But none of these on-site tests measure deflection. The focus has been on surface roughness. And even testing for that is an issue because the starrett profilometer device, which tests for surface roughness aka grit (pictured above), is, as many have pointed out and even documented on video, extremely inconsistent.
Why? As one commenter on our Instagram noted, "The starrett is a bad test for surface friction. It only tests the difference in peaks and valleys. It in no way indicates coefficient of friction."
Surface Roughness Test
It's a bit complicated, but in an attempt to simplify: basically you place the starret device on the paddle face and it returns a measurement. You repeat this six times. You average the readings from the six tests. If that average reading exceeds the above measurements, the paddle fails.
The problem: the starrett is inconsistent in its measurements. Multiple videos have surfaced of the starrett returning different measurements of the same exact spot on a single paddle.
Good luck, paddle manufacturers.
But let's pretend it is consistent and reliable. The starrett test still doesn't address deflection, which is now the hot topic of debate.
Why has it become more prevalent? Because it's where paddle manufacturers see the most opportunity. It's where they can safely push the limits to improve power, spin and shape, without violating USAPA's regulations.
In response to the previous Instagram comment, @propickleball, who present themselves as representatives of USA Pickleball, offered:
So, we took them up on their offer and reached out. Here is what we received in response:
1) Equipment certification: to receive the "USA Pickleball Approved" seal, paddles must pass a series of tests to ensure that they are within industry standards and performance specifications: surface roughness, coefficient of friction, deflection, dimensions and gloss. The surface roughness element is getting an upgrade using an optical scanning platform with greater accuracy and repeatability.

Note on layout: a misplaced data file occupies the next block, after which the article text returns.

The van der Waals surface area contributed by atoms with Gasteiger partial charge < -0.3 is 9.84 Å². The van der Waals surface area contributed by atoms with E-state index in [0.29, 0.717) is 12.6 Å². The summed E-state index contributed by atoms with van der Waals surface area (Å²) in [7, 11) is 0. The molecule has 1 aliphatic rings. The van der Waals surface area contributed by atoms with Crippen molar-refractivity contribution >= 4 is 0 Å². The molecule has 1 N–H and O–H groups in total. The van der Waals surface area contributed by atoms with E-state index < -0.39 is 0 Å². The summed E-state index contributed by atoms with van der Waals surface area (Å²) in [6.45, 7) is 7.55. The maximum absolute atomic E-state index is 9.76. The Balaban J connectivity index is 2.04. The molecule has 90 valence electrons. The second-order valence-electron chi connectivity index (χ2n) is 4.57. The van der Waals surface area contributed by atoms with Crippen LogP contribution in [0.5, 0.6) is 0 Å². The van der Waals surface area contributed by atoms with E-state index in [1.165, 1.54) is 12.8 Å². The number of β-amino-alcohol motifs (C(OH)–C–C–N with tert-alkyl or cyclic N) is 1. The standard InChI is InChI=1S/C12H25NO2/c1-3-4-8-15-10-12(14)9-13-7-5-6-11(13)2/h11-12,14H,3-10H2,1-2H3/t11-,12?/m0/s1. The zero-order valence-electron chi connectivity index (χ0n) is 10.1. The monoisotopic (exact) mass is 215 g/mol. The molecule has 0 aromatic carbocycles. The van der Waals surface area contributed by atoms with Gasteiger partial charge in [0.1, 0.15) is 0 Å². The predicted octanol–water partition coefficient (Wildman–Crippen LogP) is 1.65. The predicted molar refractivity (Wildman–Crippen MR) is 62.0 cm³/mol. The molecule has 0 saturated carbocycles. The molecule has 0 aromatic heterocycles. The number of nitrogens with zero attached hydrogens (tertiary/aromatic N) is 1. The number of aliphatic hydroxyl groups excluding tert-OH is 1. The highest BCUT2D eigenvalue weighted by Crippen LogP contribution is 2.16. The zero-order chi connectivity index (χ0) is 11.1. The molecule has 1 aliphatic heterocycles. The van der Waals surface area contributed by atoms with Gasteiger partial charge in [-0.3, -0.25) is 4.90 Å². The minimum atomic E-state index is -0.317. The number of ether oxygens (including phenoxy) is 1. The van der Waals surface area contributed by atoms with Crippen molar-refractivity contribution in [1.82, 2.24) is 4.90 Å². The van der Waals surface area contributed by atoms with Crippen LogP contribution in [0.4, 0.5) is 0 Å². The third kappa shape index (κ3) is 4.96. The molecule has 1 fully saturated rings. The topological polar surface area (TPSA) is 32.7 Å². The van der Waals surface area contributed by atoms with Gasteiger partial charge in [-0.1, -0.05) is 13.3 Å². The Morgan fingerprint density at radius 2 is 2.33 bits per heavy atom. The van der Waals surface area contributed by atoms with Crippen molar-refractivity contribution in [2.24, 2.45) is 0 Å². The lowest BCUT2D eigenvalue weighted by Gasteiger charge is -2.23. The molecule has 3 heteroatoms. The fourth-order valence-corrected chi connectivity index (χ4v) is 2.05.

2) In-market compliance: USA Pickleball is ramping up the compliance program to address the continued influx of paddles that have come to market in the past 18 months (910 paddles from 2021 to 2022). Well over 100 paddles that claim "raw carbon" as the surface finish are very close to the specification limits, and will be sampled for compliance in early 2023.
3) With the increasing attention on the pro player level, and with increased prize pools, event operators and pro players are asking for a paddle control function similar to the ITTF's "racket control" process used at all sanctioned events. USA Pickleball implemented a paddle testing function at the 2022 Margaritaville USA Pickleball National Championships, testing more than 150 pro player paddles for surface roughness using a higher spec instrument than is used for certification. We're proposing this same testing process to the pro tour operators, with a plan to implement the optical scanning platform as well as a deflection testing instrument to address concerns for "dwell' on paddles used in pro competition.
I think it's important to note that USA Pickleball is actively taking steps to address all of this. Every time we have reached out or written about rules and regulations, they've been forthcoming with information.
But Wait There's More
Another factor to consider is that dwell time increases, whereas surface roughness often decreases, with use. A paddle fresh off the manufacturing line is more rigid, and will return a different result, than a paddle that has been broken in.
Needless to say, it's pretty clear that testing on-site at tournaments is a necessity. It sounds like USA Pickleball is making moves to address this in the near term and encouraging the tours/leagues to do the same.
So there are 6 things to consider in my mind:
- Deflection increases pop, velocity
- Dwell time increases spin
- Dwell time alters the angle of trajectory
- Dwell/Deflection alter the sound
- Dwell/Deflection can't be conveniently and consistently tested on-site
- Dwell time increases with paddle use
And 3 questions:
- Can dwell time be a bad thing? We know that too much deflection can send a ball to the moon
- Is there a threshold of optimal dwell time? Deflection?
- Is that threshold beyond or within the current USAPA limits?
I guess we'll chalk all of this up to growing pains. But man, how many growing pains can one endure before we have to consider alternative diagnoses?
I think that's a good way to sum it up.
As someone who will take any advantage I can get (legal advantage that is, I'm not that shameless), my mind immediately goes to: ok, how do I buy a paddle with the highest dwell time possible?
Safe to say we'll be discussing more in depth on this week's episode of PicklePod. We'll also be covering it in our newsletter. It's totally free to subscribe, so do it!